By Brad Tompkins
In the previous article discussing Options Basics, we introduced options trading fundamentals and followed a sample Call contract trade. As a quick review, a Call option contract gives us the right to buy 100 shares of the underlying security and is a nice tool to place a speculative long trade with tightly defined risk while tying up a small amount of trading capital. Now let’s explore a Put Option Contract. A Put is similar in structure to a Call, but is the right to sell 100 shares of the underlying security at a set strike price. Since a Put increases in value as the underlying drops in value it can be used as a vehicle to protect portfolio positions in case of a downturn as well as for a speculative short directional trade in a security.
CMG Case Study
Let’s take a look at using Puts to hedge and protect gains for your account. Imagine a scenario of making a purchase of Chipotle (CMG) stock back in January 2011 on a nice bull flag setup. See the weekly chart below. CMG went on to make spectacular gains over the next year and in April 2012 it overthrew the upper channel line and spiked RSI to 80 signaling a potential overbought condition. CMG did indeed correct back to the 20 week moving average and by mid June showed signs of not being able to retake the 425 level and possibly creating a swing failure. During the week of June 29th, CMG broke the support line and screamed warnings for us to get aggressive managing risk if we hadn’t done so already.
One strategy to manage CMG risk would be to sell off the position and pocket all the gains. However, given CMG corporate strength demonstrated by +20% income growth and no debt, we might want to hold onto some of the stock for the long haul appreciation. An ideal solution is to sell ½ of the shares to recover most of the original principal and use a portion of the profits to purchase a CMG Put option to lock in gains on the remainder. A protective put creates a loss protecting floor at the strike price minus the cost of the put. And when that breakeven is well above the initial cost of the shares you are in a fantastic no lose position. From a trading perspective, the most satisfying positions are when you can play with “house money.” The worst case scenario is still a very good profit and at the same time, the put allows unlimited gains if the stock continues to run higher — you’d only be out the cost of the put premium.
Protective Puts Save the Day
Fast forward from June and we now know that CMG’s July earnings report slightly disappointed and the stock had a nasty drop while unprepared traders were scrambling for the exits. Let’s examine the results comparing an in the money 400 strike put with an at the money 380 strike put. From the previous article we remember that in the money options have a higher delta which means they are more sensitive to changes in the stock price. They are more expensive, but also provide more protection. With 20/20 hindsight, the 400 strike put was the better choice given its floor level of $364 (400 strike – 36 premium) compared to the $355 (380 – 25) breakeven using the 380 strike put.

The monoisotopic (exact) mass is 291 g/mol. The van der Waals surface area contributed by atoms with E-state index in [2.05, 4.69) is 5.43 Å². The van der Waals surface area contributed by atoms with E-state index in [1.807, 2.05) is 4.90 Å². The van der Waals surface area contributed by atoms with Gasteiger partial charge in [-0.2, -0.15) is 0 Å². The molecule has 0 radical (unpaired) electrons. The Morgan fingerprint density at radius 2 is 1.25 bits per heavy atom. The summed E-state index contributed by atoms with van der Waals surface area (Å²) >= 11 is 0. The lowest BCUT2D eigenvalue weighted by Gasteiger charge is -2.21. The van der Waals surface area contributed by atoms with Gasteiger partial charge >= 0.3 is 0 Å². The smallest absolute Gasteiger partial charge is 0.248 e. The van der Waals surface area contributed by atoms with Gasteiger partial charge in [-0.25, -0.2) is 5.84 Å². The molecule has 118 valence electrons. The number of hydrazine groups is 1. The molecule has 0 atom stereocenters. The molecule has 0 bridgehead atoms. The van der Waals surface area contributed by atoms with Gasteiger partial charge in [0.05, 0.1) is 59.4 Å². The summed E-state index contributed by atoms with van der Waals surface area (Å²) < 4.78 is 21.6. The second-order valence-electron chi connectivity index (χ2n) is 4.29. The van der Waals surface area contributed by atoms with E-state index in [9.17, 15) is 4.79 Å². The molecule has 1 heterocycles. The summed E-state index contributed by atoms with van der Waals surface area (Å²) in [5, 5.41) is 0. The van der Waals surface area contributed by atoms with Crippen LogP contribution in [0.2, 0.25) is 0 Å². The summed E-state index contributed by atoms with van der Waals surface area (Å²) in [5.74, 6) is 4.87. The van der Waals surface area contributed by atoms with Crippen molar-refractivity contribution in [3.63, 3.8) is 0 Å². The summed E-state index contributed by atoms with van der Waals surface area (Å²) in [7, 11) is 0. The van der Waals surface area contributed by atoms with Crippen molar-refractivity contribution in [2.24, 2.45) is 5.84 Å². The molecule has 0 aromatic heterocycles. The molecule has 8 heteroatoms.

|6/29 Price||8/17 Price||Change|
|CMG Stock||379.95||299.10||– 80.85|
|CMG Sept 380.0 Put||25.00||81.00||56.00|
|CMG Sept 400.0 Put||36.00||101.00||65.00|
Hopefully it is apparent how the protective put locked in profits. Because no matter how far the CMG stock trades under the strike price, you would still have a right to exercise the option and sell your shares at the strike. Recall though that you aren’t obligated to exercise the put. If you felt that CMG had found price support here at the $300 level and was done with its correction, you could sell your put to close the initial option position and buy a lower strike put farther out in the calendar (i.e. Dec 300.0 Put for $24). That option trade management practice is referred to as rolling down and out. You would then still have your remaining CMG shares in a protected long position but the floor is shifted lower to $276. The net profits going forward from continued CMG appreciation would be greater since you had taken a bunch of option premium off the table and switched from a very deep in the money to an at the money put. Just be careful not to roll until you definitely have seen signs of price support and better odds of a sustained reversal higher.
Profit from Stock Drop Using Speculative Put
The opportunity to buy a put option without owning CMG shares could have been used for a speculative directional trade in order to profit from an anticipated drop in CMG. All the math is the same as above. The risk of losing in the trade is limited to the put premium paid. Compare that to an attempt to short sell CMG stock where there could be unlimited losses and a great deal of trading capital tied up. If you use puts to make defined risk directional short trades, stay small, be sure to calculate your breakeven point (Strike Price – Put Premium) and be very aware of the time value or Theta decay that reduces the price of the put and erodes your potential profit.
In upcoming articles, we’ll explore more option portfolio protection strategies – writing covered calls, creating option collars, and introducing option spread trades. All will be fairly straight forward given that you already understand the Call and Put basic fundamentals that we’ve presented in this article and the previous one. Trade well and have a great weekend.
See Also: Introduction to Trading Options
Twitter: @BBTompkins and @seeitmarket Facebook: See It Market
No position in any of the securities mentioned at the time of publication.
Any opinions expressed herein are solely those of the author, and do not in any way represent the views or opinions of any other person or entity.